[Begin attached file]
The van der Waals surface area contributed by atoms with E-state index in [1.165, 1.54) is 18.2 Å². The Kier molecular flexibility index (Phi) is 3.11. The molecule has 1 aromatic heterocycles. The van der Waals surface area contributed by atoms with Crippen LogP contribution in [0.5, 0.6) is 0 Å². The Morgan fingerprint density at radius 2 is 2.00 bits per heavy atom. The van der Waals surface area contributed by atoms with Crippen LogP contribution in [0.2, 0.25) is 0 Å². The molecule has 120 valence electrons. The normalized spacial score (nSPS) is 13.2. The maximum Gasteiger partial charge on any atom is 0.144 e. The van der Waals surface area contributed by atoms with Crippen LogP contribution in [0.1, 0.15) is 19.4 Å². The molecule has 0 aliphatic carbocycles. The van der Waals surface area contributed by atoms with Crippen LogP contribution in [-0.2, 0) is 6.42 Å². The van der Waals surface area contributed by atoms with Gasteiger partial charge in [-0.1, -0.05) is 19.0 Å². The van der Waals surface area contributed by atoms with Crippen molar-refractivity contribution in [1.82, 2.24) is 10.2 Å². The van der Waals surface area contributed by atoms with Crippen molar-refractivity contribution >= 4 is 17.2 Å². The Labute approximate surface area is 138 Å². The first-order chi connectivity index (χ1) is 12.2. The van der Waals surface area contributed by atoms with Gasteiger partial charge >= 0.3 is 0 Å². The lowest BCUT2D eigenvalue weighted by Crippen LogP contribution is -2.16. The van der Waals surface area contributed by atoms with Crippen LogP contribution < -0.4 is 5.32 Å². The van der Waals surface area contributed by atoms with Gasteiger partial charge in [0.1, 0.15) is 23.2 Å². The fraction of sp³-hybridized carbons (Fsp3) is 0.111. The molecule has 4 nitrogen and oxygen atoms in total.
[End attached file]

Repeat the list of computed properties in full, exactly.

The van der Waals surface area contributed by atoms with E-state index in [1.165, 1.54) is 18.2 Å². The Kier molecular flexibility index (Phi) is 3.11. The molecule has 1 aromatic heterocycles. The van der Waals surface area contributed by atoms with Crippen LogP contribution in [0.5, 0.6) is 0 Å². The Morgan fingerprint density at radius 2 is 2.00 bits per heavy atom. The van der Waals surface area contributed by atoms with Crippen LogP contribution in [0.2, 0.25) is 0 Å². The molecule has 120 valence electrons. The normalized spacial score (nSPS) is 13.2. The maximum Gasteiger partial charge on any atom is 0.144 e. The van der Waals surface area contributed by atoms with Crippen LogP contribution in [0.1, 0.15) is 19.4 Å². The molecule has 0 aliphatic carbocycles. The van der Waals surface area contributed by atoms with Crippen LogP contribution in [-0.2, 0) is 6.42 Å². The van der Waals surface area contributed by atoms with Gasteiger partial charge in [-0.1, -0.05) is 19.0 Å². The van der Waals surface area contributed by atoms with Crippen molar-refractivity contribution in [1.82, 2.24) is 10.2 Å². The van der Waals surface area contributed by atoms with Crippen molar-refractivity contribution >= 4 is 17.2 Å². The Labute approximate surface area is 138 Å². The first-order chi connectivity index (χ1) is 12.2. The van der Waals surface area contributed by atoms with Gasteiger partial charge >= 0.3 is 0 Å². The lowest BCUT2D eigenvalue weighted by Crippen LogP contribution is -2.16. The van der Waals surface area contributed by atoms with Crippen LogP contribution < -0.4 is 5.32 Å². The van der Waals surface area contributed by atoms with Gasteiger partial charge in [0.1, 0.15) is 23.2 Å². The fraction of sp³-hybridized carbons (Fsp3) is 0.111. The molecule has 4 nitrogen and oxygen atoms in total.